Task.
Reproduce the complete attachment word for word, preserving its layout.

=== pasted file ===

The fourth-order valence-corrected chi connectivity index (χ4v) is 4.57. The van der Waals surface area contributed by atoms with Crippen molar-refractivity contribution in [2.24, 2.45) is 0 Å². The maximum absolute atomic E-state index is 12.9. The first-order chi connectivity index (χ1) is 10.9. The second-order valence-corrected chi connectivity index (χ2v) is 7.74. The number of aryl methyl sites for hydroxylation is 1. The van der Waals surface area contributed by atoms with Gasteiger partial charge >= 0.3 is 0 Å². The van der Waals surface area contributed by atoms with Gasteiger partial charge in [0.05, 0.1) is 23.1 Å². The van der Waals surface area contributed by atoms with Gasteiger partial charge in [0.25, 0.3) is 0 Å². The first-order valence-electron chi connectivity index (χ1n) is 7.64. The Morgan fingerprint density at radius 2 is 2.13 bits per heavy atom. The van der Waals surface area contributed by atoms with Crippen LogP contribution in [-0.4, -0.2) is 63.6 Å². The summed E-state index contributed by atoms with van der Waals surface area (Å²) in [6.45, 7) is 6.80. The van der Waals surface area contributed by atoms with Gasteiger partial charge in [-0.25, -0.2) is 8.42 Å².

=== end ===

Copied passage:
The fourth-order valence-corrected chi connectivity index (χ4v) is 4.57. The van der Waals surface area contributed by atoms with Crippen molar-refractivity contribution in [2.24, 2.45) is 0 Å². The maximum absolute atomic E-state index is 12.9. The first-order chi connectivity index (χ1) is 10.9. The second-order valence-corrected chi connectivity index (χ2v) is 7.74. The number of aryl methyl sites for hydroxylation is 1. The van der Waals surface area contributed by atoms with Gasteiger partial charge >= 0.3 is 0 Å². The van der Waals surface area contributed by atoms with Gasteiger partial charge in [0.05, 0.1) is 23.1 Å². The van der Waals surface area contributed by atoms with Gasteiger partial charge in [0.25, 0.3) is 0 Å². The first-order valence-electron chi connectivity index (χ1n) is 7.64. The Morgan fingerprint density at radius 2 is 2.13 bits per heavy atom. The van der Waals surface area contributed by atoms with Crippen LogP contribution in [-0.4, -0.2) is 63.6 Å². The summed E-state index contributed by atoms with van der Waals surface area (Å²) in [6.45, 7) is 6.80. The van der Waals surface area contributed by atoms with Gasteiger partial charge in [-0.25, -0.2) is 8.42 Å².